It was early August when I returned home from Skerries and the football season was just a few weeks away. United’s first game was to be away at Filbert Street against Leicester City, and that game was to take place on August 20th. Unfortunately at that time, there was a horrible health scare in the country. There was an outbreak of polio, especially amongst children. To be stricken with that disease back then was a horrible thing because it completely incapacitated you, and you were more or less doomed to spend the rest of your days in a contraption that was so ugly and unsightly, and was known as an “iron lung.” I took ill the week before the 1957-58 season began and there was a scare that I might have polio. I was full of fever and vomiting violently, so as a precaution, I was moved into hospital at the Manchester Royal Infirmary on Oxford Road. Fortunately for me, things turned out to be okay and I was only there for a couple of days. It was found that I had just picked up a viral infection. However, it was certainly a worrying time for my parents.

The season began for United as I said at Filbert Street and they put Leicester City to the sword winning comfortably by 3-0 in front of 40,000 fans, with Billy Whelan scoring all three goals. I can recall listening to the second half of that game on the radio. United opened their home campaign just four days later on August 28th, against Everton. This was a game that because of how I had been physically, the week previously, my parents forbade me to attend. However, being the United daft sod that I was, wild horses weren’t going to keep me from going, and so in mid-afternoon that Wednesday, I slipped out of the house and walked to Old Trafford! The buzz and excitement of a new season was there for all to see. A big crowd of just over 59,100 saw United again dazzle with a performance that destroyed a good Everton team by 3-0, with Dennis Viollet, Tommy Taylor, and an own goal accounting for them. Upon reaching home after the game, I sheepishly went into the house and received the mother and father of all bollockings for not doing as I had been requested to do. So much so that my Dad, forbade me to go to the “derby” game which was scheduled for Old Trafford the following Saturday. I was heartbroken, but Dad said I needed to be taught a lesson.

The next few days were purgatory for me and as I walked about, I was the most miserable little sod that you could have ever seen. No amount of pleading with my Dad seemed to work and I resigned myself to missing what I thought was the most important game of the season. Come Saturday morning and I had a face like a bag of hammers! Soulless, leaden, and not pleasant. I did my errands for Mum, took my younger sister to the Saturday morning matinee at the Grosvenor picture house on All Saints, and then when we returned home Mum sent me to Armistead’s bakery which was on Rusholme Road, for pies for lunch. I still had a long face when I returned, and settled into a chair close by the radio. I must have looked a real miserable, sad, and sorry sight. So much so that Mum took pity upon me and relented. She dipped into her purse and handed me the money to go to Old Trafford. I was gone like a shot out of a gun, running all the way up to All Saints to catch the 49 bus. I got to Old Trafford and found that there were huge queues along United Road, so I made my way around to the back of the Stretford End, found the Junior entrance, paid my 7 pence, and made my way down the terracing and directly against the picket fence behind the goal. The first three “derby” games that I had ever watched saw three defeats for United, but the previous season had seen United break the jinx by winning both the home and away fixtures. Over 63,000 packed into Old Trafford that Saturday afternoon to watch United demolish City by 4-1 with Berry, Edwards, Taylor, and Viollet scoring the goals. Three matches played, 10 goals scored and only 1 conceded – United were top of the league once again. Our young team had certainly begun where they had left off the previous season and hopes and expectations rose even higher about what this team could achieve.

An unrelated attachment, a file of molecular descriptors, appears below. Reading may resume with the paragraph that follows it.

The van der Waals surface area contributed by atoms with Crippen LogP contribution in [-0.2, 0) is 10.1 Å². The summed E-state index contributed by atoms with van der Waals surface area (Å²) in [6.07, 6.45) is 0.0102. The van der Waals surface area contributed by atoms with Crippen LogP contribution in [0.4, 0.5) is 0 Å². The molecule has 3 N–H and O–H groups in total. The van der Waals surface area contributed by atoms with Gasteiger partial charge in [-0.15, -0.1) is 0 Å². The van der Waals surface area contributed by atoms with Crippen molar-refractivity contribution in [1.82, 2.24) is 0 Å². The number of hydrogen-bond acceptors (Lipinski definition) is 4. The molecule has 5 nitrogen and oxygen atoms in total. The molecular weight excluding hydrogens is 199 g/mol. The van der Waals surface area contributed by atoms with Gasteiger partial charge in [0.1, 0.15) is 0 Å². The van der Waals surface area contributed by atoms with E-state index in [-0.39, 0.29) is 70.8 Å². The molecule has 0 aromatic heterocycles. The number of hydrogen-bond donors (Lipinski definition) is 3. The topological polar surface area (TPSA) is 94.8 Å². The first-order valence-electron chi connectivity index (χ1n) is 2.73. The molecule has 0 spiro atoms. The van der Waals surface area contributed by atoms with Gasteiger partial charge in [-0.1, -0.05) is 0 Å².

The following week the draw for the first round of the European Cup was made, and United came out of the hat to find themselves paired with the Irish part-timers of Shamrock Rovers of Dublin. The first leg was to be played at Dalymont Park in late September, and the return leg at Old Trafford during the first week of October. For Billy Whelan, it was to be a return to his home city and one that he looked forward to so much. But before those matches, there was League business to attend to.